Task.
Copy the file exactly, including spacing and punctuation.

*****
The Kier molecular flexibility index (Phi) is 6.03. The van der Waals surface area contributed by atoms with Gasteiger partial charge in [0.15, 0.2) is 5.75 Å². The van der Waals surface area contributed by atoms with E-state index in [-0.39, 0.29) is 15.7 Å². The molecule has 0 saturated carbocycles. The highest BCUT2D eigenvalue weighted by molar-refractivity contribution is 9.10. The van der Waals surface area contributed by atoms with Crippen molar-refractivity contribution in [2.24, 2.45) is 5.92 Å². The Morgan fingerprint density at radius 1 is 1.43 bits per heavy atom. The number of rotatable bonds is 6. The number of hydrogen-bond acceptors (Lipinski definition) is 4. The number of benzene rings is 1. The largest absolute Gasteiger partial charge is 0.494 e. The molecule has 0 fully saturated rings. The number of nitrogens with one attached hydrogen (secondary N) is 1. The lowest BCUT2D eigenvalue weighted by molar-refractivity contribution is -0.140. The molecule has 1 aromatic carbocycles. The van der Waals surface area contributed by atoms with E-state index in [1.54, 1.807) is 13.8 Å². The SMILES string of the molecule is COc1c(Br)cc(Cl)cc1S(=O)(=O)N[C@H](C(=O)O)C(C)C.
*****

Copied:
The Kier molecular flexibility index (Phi) is 6.03. The van der Waals surface area contributed by atoms with Gasteiger partial charge in [0.15, 0.2) is 5.75 Å². The van der Waals surface area contributed by atoms with E-state index in [-0.39, 0.29) is 15.7 Å². The molecule has 0 saturated carbocycles. The highest BCUT2D eigenvalue weighted by molar-refractivity contribution is 9.10. The van der Waals surface area contributed by atoms with Crippen molar-refractivity contribution in [2.24, 2.45) is 5.92 Å². The Morgan fingerprint density at radius 1 is 1.43 bits per heavy atom. The number of rotatable bonds is 6. The number of hydrogen-bond acceptors (Lipinski definition) is 4. The number of benzene rings is 1. The largest absolute Gasteiger partial charge is 0.494 e. The molecule has 0 fully saturated rings. The number of nitrogens with one attached hydrogen (secondary N) is 1. The lowest BCUT2D eigenvalue weighted by molar-refractivity contribution is -0.140. The molecule has 1 aromatic carbocycles. The van der Waals surface area contributed by atoms with E-state index in [1.54, 1.807) is 13.8 Å². The SMILES string of the molecule is COc1c(Br)cc(Cl)cc1S(=O)(=O)N[C@H](C(=O)O)C(C)C.